COLEMAN: So have we've been getting it wrong all along?
HEADLEY: Yeah. The translations in the 20th century of "Beowulf" are really wrong upon wrong because the scholarship about the terminology dates to the '70s. People have been talking about this for a long time. But I think that the way that the translations have run, they've been mostly male translators looking back and thinking, OK, well, I read that guy's translation and he's really a major scholar; he's really smart - in the case of Tolkien, for example, who studied "Beowulf" for 40 years. He was working on a translation for a very long time. And obviously, he's brilliant, but he really received the idea that Grendel's mother was a monster, and it was tempting to him. And I think that a lot of people went back and looked at his work and thought, well, he would know. And that's a tradition that we've had throughout translations of texts like these.
COLEMAN: Maria Dahvana Headley, you have undertaken a new project to be published next year. You are engaged in translating "Beowulf."
HEADLEY: Yes. So it's great. It'll come out - as the paperback of "Mere Wife" comes out, we will also have a new translation, which is mine.
COLEMAN: Why is it vital for women scholars to interpret ancient texts?
HEADLEY: Well, I think it's vital because there's just so little of it in the history. Women were edged out of the ivory towers, edged out of feeling like they had enough skill to be the primary interpreters of texts like this. This text has long been perceived as a masculine text. It's been perceived as, oh, that's about men and war. But I think this text is as much about domesticity as it is about men and war. I think it's a text about home, as much as anything. And Grendel and his mother have a home. And Herot Hall is a home. It's a domestic place. Even though it's a soldier-filled space, and full of stories, and mead and whatever, it's also a story about, how do we live amongst other people? How do we live as neighbors? How do we do those things?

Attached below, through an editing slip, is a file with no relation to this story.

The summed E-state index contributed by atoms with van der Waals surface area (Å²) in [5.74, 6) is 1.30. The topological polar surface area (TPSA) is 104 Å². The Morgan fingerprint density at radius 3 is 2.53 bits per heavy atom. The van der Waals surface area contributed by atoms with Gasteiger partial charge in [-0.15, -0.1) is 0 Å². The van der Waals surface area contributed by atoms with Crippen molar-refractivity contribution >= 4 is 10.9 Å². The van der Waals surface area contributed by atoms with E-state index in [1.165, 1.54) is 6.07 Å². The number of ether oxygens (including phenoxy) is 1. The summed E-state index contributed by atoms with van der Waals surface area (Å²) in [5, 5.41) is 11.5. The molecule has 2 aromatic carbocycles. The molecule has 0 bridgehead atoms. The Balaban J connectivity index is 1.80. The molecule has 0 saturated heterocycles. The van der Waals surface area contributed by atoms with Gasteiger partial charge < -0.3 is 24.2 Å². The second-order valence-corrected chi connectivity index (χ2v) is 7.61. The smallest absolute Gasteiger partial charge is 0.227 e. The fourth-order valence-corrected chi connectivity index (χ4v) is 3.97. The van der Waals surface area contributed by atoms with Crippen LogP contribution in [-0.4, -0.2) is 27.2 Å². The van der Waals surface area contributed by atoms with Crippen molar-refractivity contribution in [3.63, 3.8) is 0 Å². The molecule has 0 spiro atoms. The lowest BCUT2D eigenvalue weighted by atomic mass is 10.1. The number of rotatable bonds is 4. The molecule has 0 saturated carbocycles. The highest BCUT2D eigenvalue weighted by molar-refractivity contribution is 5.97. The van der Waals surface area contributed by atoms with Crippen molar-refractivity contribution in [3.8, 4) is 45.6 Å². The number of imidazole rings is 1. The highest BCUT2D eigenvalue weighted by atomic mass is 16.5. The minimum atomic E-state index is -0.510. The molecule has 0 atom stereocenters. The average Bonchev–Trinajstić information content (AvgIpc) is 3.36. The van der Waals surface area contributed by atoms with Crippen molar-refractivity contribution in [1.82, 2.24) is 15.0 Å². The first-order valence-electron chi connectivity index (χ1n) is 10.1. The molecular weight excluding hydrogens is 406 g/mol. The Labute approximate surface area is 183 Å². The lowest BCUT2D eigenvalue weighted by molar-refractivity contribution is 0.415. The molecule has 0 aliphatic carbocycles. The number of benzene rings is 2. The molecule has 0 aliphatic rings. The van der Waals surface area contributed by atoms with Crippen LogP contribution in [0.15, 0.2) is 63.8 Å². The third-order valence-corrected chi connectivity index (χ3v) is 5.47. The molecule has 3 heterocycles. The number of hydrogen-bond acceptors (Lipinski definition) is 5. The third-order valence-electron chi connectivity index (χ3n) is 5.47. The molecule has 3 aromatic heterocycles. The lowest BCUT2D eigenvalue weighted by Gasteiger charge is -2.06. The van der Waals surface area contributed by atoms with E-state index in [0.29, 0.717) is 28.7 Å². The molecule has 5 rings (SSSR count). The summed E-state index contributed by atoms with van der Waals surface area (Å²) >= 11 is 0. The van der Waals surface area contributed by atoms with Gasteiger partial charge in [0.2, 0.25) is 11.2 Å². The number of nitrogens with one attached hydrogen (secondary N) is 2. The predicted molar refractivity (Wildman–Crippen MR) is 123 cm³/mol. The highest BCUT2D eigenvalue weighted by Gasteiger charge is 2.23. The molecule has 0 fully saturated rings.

And so I think that, like, for the history of women in literary canons, like, people often interpret our work as, oh, they're just writing about the small domesticity, the, like, little stories of the home. And I think so many of the big stories are the big stories of the home. I think that many of these canonical texts have been kind of misinterpreted as just exclusively masculine when, really, many of them are about love, and about how to sustain it and how to sustain life with a family.
COLEMAN: Maria Dahvana Headley, the author of "The Mere Wife," thank you so much for joining us.
HEADLEY: Thank you so much for having me. This was lots of fun.